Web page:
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Global Focus

International Measures

The key actor at the international level is the United Nations. The Wassenaar Arrangement, comprising arms exporting countries from around the world, has also adopted several important small arms measures. These two organizations do not, however, exhaust the list of international measures. The following sections include the full text of key international instruments and initiatives, as well as references to publications that review their content and implementation.

Publications:

International Instruments

Firearms Protocol

UN member states adopted the UN Convention against Transnational Organized Crime in November 2000. UNTOC was supplemented by three protocols that address trafficking in persons, the smuggling of migrants, and the illicit manufacture of and trafficking in firearms. The third of these—the UN Protocol against the Illicit Manufacturing of and Trafficking in Firearms, Their Parts and Components and Ammunition, known as the Firearms Protocol—was adopted on 31 May 2001 by General Assembly Resolution 55/255 and entered into force on 3 July 2005 (UNGA, 2001c). For states that have ratified or otherwise formally expressed their consent to be bound by it, the Firearms Protocol is legally binding.

UN Programme of Action on Small Arms (PoA)

The Programme of Action to Prevent, Combat and Eradicate the Illicit Trade in Small Arms and Light Weapons in All Its Aspects—known as the Programme of Action, or PoA—establishes a normative framework for small arms control and covers a broad spectrum of issue areas and activities. Agreed to by all participants of a UN small arms conference held in July 2001, the PoA is a politically binding set of global commitments that provides UN member states with a mandate to develop and implement practical measures to curb the illicit trade in small arms and light weapons at the global, regional, and national levels.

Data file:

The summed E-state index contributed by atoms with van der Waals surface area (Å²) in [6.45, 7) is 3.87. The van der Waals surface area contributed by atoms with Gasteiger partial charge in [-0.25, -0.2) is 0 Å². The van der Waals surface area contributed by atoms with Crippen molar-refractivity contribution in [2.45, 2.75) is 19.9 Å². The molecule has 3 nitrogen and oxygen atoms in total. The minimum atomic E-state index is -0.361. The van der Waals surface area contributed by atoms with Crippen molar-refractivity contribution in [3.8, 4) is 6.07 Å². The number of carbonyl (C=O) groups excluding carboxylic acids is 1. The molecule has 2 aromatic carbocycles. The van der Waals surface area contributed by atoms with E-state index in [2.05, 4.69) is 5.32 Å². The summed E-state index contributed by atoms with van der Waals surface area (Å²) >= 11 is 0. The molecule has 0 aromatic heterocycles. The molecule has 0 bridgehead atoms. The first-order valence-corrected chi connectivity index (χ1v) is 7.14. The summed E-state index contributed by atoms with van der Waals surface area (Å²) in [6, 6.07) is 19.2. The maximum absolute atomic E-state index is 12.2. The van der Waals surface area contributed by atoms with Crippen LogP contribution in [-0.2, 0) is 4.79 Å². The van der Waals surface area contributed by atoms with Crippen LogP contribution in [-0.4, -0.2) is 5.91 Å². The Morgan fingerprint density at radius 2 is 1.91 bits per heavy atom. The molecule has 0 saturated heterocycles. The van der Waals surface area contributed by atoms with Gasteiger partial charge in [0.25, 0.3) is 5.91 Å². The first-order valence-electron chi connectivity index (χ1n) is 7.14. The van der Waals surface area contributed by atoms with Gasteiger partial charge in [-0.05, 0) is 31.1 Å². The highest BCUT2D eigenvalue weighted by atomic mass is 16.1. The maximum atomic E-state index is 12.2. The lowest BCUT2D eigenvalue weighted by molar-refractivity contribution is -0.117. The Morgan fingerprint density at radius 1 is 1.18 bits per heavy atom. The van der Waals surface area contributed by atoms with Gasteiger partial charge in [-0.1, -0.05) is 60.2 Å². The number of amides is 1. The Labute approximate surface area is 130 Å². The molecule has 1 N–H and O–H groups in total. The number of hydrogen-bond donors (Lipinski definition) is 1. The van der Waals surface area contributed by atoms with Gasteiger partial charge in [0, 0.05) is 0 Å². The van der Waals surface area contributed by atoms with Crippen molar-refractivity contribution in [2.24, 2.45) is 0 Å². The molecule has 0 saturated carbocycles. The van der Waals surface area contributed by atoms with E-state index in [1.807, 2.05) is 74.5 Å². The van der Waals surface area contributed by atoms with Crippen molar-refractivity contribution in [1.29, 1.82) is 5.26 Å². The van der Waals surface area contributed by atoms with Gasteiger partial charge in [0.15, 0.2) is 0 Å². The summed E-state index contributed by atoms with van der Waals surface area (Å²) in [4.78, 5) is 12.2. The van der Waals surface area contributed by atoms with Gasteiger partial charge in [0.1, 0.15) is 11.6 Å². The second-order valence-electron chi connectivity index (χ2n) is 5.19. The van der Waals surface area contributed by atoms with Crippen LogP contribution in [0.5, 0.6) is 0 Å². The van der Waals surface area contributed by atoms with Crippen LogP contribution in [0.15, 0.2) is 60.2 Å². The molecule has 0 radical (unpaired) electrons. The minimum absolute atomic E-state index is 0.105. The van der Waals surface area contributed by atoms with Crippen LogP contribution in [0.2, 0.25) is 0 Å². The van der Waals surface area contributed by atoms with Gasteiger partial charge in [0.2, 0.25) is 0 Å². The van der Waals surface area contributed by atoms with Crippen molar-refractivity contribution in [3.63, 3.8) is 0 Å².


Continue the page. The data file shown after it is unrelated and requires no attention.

Regional organizations play a role in implementing small arms control measures, including those covered by the PoA.

International Tracing Instrument (ITI)

The International Instrument to Enable States to Identify and Trace, in a Timely and Reliable Manner, Illicit Small Arms and Light Weapons—known as the International Tracing Instrument, or ITI—is a politically binding instrument adopted by UN member states in 2005. The ITI grew out of efforts to promote the development of international marking, record-keeping, and tracing measures.

Arms Trade Treaty (ATT)

The Arms Trade Treaty is a multilateral instrument that regulates the international transfer of conventional arms, including small arms and light weapons. The ATT was adopted on 2 April 2013 by General Assembly Resolution 67/234 B. Ninety days after it is ratified by 50 UN member states it will enter into force. Once it enters into force, the ATT will be legally binding on those states that have ratified or otherwise formally expressed their consent to be bound by it.

General

Small Arms Survey Publications

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Other Publications

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Further Resources

     

    UN

    Small Arms Survey Publications

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    Other Publications

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    Instruments and Documents

    • UN (United Nations). 1992. An Agenda for Peace, Preventive Diplomacy, Peacemaking and Peace-keeping. Report of the Secretary-General. A/47/277-S/24111. 17 June.

      More information
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    Further Resources

       

      Wassenaar Arrangement

      Small Arms Survey Publications

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      Instruments and Documents

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      Further Resources

         

        Other International Measures

        Instruments and Documents

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